- You can always query oa:hasSource to find the URI of the target
resource, without any segment information
 - You, or a third party, can always attach a State to give the time
for the representation.  The failure to consider the dynamic nature of
web resources has been the downfall of many annotation systems in the
past, and we fully intend to learn from their mistakes.
 - Multiple descriptions are possible, and can work across mime types.
 There is no confusion about what the Specific Resource identifies as
it does not also try to describe it.
 - We can be as expressive as we like using a Selector, and remain
consistent with a single model
 - We can have selectors for new and old media types, without the
blessing of the IANA/IETF registries
 - Selectors are infinitely extensible
 - There is a single model, not two possibilities that everyone would
need to implement both of or risk splitting their user base
 - We import the semantics of the fragment definitions, so are not
re-inventing those.  We simply split the fragment away from the URI of
the full resource to gain the benefits of the above.
 - And finally we tried both ways and the consensus of the group was
that the single selector model was the better approach

After all of that, if you're still not convinced, then as Paolo says
it's only a recommendation to use this approach.  If you feel that
some additional bytes in an already extremely verbose format is too
high a cost for interoperability, expressiveness, consistency and the
understandability of your annotations, then it is not forbidden to
annotate a fragment URI directly. I hope, of course, that you're
convinced otherwise by the arguments above :)

Rob

On Thu, Oct 4, 2012 at 7:12 AM, Paolo Ciccarese
<paolo.ciccarese@gmail.com> wrote:
> Hi Nick,
> the idea is that you can use the fragments URIs but not directly as they
> are.
>
> Given the current structure of the OA model we *recommend* to split source
> and fragment for the reasons that are listed in the specs. In other words,
> if you use a fragment URI directly that might work for you but we wanted to
> make clear that, within this model, that would create problems in using
> other features, querying, sharing and recording additional provenance info.
>
> As for http://www.ietf.org/rfc/rfc2119.txt The adjective "RECOMMENDED", mean
> that there may exist valid reasons in particular circumstances to ignore a
> particular item, but the full implications must be understood and carefully
> weighed before choosing a different course.
>
> Therefore if you have
> http://www.example.com/example.ogv#t=10,20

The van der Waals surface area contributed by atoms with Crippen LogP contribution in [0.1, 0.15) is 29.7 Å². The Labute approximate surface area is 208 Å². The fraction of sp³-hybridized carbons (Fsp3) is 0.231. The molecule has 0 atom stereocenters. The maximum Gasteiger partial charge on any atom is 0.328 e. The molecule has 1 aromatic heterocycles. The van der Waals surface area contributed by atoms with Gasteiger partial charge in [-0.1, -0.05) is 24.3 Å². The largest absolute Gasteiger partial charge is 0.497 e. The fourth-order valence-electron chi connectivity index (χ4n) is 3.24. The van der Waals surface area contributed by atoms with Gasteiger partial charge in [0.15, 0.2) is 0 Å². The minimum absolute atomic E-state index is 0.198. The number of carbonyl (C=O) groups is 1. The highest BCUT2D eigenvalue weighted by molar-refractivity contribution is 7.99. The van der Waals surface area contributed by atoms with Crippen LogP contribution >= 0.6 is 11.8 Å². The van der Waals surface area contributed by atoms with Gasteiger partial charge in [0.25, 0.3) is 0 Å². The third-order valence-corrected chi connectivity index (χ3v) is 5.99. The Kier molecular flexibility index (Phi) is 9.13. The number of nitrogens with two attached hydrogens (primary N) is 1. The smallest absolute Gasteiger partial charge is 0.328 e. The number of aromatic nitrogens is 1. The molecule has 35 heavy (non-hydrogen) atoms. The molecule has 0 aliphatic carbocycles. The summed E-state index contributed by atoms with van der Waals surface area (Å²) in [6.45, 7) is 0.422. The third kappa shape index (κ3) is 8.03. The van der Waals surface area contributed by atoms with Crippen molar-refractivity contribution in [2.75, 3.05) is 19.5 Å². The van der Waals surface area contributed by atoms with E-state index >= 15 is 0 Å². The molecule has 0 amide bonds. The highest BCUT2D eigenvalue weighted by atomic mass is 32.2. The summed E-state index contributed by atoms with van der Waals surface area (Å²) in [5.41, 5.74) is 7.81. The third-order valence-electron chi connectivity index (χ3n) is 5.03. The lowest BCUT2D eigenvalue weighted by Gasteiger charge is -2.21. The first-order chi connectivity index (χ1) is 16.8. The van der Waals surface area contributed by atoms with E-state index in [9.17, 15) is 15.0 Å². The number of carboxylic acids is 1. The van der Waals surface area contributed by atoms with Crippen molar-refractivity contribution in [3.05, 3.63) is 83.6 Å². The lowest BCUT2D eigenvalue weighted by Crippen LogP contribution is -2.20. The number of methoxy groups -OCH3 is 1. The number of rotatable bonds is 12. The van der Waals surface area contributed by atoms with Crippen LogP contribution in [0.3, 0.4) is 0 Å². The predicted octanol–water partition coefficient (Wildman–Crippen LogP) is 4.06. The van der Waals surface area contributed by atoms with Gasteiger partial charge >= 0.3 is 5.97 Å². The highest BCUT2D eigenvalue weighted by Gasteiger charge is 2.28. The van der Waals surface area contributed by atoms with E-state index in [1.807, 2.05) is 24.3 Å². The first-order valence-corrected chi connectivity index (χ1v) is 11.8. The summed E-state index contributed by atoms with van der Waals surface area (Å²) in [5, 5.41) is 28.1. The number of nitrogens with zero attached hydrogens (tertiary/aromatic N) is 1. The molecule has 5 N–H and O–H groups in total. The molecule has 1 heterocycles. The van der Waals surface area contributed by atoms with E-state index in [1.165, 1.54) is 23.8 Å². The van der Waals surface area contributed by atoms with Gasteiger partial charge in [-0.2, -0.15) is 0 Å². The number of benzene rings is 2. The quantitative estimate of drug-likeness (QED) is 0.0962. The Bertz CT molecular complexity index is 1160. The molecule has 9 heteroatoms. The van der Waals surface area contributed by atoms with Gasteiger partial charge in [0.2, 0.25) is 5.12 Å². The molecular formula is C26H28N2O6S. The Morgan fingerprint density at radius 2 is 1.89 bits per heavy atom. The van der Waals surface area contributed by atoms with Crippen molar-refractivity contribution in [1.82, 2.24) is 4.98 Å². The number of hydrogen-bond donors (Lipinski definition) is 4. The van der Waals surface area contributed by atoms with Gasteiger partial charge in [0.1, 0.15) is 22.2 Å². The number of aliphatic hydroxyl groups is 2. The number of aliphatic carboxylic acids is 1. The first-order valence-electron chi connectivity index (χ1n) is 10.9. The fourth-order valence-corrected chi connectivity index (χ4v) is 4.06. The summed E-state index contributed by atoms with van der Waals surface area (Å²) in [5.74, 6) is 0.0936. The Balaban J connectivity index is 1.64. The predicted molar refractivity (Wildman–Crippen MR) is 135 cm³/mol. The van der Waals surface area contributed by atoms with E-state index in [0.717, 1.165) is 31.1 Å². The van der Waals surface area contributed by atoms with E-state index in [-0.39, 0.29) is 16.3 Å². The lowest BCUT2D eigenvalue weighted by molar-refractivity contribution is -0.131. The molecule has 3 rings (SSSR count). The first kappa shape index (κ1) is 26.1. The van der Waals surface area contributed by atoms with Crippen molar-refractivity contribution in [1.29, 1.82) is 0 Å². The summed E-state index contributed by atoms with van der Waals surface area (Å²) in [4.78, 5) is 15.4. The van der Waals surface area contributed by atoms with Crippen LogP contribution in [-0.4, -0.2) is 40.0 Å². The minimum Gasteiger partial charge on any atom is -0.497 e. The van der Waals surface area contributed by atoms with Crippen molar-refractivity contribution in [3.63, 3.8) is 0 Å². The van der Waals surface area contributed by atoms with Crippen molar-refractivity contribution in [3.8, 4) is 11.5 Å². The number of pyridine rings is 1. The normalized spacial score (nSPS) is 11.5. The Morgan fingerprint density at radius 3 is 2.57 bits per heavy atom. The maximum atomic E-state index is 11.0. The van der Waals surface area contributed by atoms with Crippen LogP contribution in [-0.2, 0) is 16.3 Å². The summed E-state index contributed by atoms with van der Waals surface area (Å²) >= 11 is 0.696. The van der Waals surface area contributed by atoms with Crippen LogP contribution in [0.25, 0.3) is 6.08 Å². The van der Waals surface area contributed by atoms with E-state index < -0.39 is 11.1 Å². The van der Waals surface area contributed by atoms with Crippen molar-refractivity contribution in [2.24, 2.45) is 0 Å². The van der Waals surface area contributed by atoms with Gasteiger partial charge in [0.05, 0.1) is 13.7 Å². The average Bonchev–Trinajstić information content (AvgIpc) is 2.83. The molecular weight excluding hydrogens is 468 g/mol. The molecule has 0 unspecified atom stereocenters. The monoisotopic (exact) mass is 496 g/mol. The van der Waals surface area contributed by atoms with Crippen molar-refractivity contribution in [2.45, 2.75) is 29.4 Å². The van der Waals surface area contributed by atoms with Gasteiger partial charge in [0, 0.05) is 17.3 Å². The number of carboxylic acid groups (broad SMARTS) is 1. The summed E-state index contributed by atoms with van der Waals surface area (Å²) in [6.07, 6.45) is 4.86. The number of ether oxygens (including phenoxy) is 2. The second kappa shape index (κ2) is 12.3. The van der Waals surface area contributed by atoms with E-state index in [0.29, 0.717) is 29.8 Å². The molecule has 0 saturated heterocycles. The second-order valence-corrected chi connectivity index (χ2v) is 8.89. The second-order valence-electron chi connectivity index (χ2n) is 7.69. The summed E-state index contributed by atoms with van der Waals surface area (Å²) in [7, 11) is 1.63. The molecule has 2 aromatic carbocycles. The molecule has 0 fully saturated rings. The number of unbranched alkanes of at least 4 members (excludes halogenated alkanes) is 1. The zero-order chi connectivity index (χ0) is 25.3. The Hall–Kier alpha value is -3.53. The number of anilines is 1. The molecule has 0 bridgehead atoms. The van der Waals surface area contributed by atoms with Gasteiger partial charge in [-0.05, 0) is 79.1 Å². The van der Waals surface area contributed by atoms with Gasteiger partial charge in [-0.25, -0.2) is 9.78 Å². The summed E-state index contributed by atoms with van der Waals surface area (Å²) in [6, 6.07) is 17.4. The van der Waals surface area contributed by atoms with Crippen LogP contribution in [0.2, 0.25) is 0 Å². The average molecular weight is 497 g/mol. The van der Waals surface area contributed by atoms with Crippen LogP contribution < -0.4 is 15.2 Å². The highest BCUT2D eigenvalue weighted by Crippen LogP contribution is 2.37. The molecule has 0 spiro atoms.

> we recommend to brake it down:
>
> <SpTarget1> a oa:SpecificResource ;
>     oa:hasSelector <Selector1> ;
>     oa:hasSource <http://www.example.com/example.ogv> .
>
>   <Selector1> a oa:FragmentSelector ;
>     rdf:value "t=10,20" .
>
> And the Fragment URI may be reconstructed by concatenating the oa:hasSource
> resource's URI, plus a '#', plus the value of the Fragment Selector. As OA
> model is a format for exchange, the application consuming the annotation dat
> is supposed to perform the operation when necessary.
>
> Of course, I agree the above set of triples does not look as compact as
> http://www.example.com/example.ogv#t=10,20 is. But in general terms, we know
> that approach causes side effects.
>
> Hope this helps,
> Paolo
>
>
>
>
> On Thu, Oct 4, 2012 at 7:00 AM, Nick White <nick.white@durham.ac.uk> wrote:
>>
>> Hi,
>>
>> I am very interested in the work OpenAnnotation is doing. It looks
>> like it could be very useful indeed.
>>
>> In reading the spec, section 5.2.1 "Fragment Selector"
>> <http://www.openannotation.org/spec/core/#SelectorFragment>, it
>> recommends against using fragment URIs to identify segments.
>>
>> I don't really understand the rationale for this. The language
>> used in the spec is not easy for me to follow. Please could somebody
>> clarify the reasons for me?
>>
>> It seems to me (in my ignorance, no doubt) that standard URI
>> fragment selectors are an obvious and good choice. I was planning to
>> use RFC5147 to refer to sections of text, which is a nice, simple
>> way of doing so. It's basic, but fine for my needs, and being human-
>> readable and easily usable in other contexts has its advantages.
>>
>> Thanks for any guidance, and I look forward to exploring
>> OpenAnnotation more.
>>
>> Nick White
>>
>>
>
>
>
> --
> Dr. Paolo Ciccarese
> http://www.paolociccarese.info/
> Biomedical Informatics Research & Development
> Instructor of Neurology at Harvard Medical School
> Assistant in Neuroscience at Mass General Hospital
> +1-857-366-1524 (mobile)   +1-617-768-8744 (office)
>
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Received on Thursday, 4 October 2012 15:24:02 GMT